Jeannine Baker on Australian Women War Reporters

It was somewhat startling when I first saw a post about Jeannine Baker’s Australian Women War Reporters. Here in Australia we had just come out a time of heavy promotion and awareness of the battle at Gallipoli (100 years this year) and the lives lost.

But I couldn’t remember seeing anything about the Australian women that were part of the war — as nurses on the frontline or who had their own hardships left behind. Yes, I know being left behind wasn’t fighting a war, but the absence of their stories just stuck with me.

Which is why I was so intrigued by Australian Women War Reporters. Moreso when I found out that Jeannine Baker researches Australian media history and women’s history at Macquarie University here in Sydney.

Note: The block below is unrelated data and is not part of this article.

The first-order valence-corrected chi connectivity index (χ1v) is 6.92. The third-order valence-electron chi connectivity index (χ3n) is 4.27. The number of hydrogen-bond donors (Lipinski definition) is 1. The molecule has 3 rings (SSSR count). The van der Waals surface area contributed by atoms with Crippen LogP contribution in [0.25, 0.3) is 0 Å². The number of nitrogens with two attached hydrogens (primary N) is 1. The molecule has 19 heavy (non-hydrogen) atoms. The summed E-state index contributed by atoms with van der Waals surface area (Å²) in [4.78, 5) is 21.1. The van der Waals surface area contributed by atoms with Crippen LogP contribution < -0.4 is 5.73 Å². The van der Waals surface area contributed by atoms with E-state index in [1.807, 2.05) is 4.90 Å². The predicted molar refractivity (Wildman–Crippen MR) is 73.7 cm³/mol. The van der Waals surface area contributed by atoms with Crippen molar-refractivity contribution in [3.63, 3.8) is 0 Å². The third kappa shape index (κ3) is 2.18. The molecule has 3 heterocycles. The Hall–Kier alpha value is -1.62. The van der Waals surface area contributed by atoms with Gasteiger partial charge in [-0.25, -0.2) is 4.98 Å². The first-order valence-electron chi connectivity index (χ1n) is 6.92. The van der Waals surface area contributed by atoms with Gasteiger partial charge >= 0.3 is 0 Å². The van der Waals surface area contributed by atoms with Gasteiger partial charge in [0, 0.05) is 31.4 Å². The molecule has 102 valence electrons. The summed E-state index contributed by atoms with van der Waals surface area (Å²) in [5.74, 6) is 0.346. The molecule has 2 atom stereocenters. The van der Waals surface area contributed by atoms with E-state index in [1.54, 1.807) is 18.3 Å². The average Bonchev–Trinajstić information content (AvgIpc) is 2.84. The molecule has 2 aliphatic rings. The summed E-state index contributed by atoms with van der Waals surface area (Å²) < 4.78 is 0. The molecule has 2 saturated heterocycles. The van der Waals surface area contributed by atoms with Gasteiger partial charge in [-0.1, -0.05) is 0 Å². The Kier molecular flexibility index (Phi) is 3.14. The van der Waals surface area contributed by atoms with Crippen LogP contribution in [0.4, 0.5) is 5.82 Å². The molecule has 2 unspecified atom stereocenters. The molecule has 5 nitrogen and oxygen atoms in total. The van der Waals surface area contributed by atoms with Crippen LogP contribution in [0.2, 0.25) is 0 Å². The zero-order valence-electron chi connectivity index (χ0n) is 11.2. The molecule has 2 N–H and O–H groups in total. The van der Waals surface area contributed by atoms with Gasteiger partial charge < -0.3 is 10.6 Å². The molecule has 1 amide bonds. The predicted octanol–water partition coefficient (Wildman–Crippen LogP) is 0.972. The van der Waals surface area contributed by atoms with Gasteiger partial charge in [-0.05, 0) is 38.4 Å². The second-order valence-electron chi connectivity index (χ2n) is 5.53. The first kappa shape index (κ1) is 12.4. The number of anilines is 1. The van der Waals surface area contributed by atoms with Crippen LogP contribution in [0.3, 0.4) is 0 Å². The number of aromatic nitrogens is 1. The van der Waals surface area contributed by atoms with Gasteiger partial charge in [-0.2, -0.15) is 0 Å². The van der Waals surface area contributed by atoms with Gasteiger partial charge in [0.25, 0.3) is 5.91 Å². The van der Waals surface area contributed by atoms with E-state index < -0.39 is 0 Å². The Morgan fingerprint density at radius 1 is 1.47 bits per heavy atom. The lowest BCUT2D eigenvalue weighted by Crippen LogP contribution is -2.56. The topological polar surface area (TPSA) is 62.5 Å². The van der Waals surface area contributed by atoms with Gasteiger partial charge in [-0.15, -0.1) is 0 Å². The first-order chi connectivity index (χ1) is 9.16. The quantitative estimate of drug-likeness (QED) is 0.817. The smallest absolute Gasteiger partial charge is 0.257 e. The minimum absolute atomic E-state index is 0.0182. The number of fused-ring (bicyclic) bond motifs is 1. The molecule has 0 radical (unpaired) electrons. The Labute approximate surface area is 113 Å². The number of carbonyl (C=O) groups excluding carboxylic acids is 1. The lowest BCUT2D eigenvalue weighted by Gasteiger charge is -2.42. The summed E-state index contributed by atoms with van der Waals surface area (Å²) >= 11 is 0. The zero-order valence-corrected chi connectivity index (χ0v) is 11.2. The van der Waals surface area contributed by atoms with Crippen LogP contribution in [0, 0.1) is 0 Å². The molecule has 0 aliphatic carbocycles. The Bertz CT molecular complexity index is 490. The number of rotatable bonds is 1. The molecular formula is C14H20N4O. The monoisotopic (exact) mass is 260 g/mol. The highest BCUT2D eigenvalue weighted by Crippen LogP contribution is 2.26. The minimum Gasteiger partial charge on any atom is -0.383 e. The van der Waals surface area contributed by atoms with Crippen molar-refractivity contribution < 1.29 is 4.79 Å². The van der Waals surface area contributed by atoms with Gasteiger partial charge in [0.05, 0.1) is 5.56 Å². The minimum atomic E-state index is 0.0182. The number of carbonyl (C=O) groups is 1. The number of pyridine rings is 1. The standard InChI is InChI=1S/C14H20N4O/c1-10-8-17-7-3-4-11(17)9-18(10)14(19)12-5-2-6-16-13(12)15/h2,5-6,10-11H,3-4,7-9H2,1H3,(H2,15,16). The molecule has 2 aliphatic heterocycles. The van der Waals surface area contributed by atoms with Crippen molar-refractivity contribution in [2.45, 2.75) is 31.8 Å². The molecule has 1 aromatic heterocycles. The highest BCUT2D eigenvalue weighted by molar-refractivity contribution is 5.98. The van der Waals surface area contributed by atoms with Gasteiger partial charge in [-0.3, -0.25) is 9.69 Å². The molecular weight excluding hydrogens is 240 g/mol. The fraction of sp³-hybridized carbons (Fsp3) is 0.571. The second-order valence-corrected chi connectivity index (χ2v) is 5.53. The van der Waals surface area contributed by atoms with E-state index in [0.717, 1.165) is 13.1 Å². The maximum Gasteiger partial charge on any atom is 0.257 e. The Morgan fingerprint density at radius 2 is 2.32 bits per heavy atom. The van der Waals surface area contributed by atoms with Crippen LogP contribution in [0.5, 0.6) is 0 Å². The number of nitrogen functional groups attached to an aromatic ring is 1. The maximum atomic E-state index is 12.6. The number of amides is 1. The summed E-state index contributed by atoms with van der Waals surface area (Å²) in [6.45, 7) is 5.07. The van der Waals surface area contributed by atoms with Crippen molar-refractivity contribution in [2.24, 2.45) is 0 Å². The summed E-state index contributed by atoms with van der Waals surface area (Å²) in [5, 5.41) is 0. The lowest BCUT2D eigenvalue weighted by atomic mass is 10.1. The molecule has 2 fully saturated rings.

Here, she discusses her book, the women she profiled and how they defied the conventions of their times.

What sparked the idea for this book?

About ten years ago I was doing some research for a television documentary when I discovered, in the Mitchell Library in Sydney, letters from a Sydney journalist called Iris Dexter, who worked for Woman magazine.  The catalogue described her as an accredited war correspondent during World War II. This intrigued me and after a bit of digging I found the biographies/memoirs of just two other women war correspondents during WWII. There were hints that there were more women accredited during WWII, but there was nothing written about them as a group. It seemed to me that there was a bigger story there, that had been previously hidden and that needed to be brought to light, and for someone like me, who enjoys the detective hunting aspect of historical research, it was the perfect topic. After ten years of research (and a PhD) I ended up with a list of 21 women who had covered WWII. The book, however, covers a broader period, from the South African War of 1899-1902 to Vietnam, with some reflections on the challenges that more recent women reporters (such as Monica Attard, the ABC’s Russia correspondent 1990-1994) have faced and continue to face.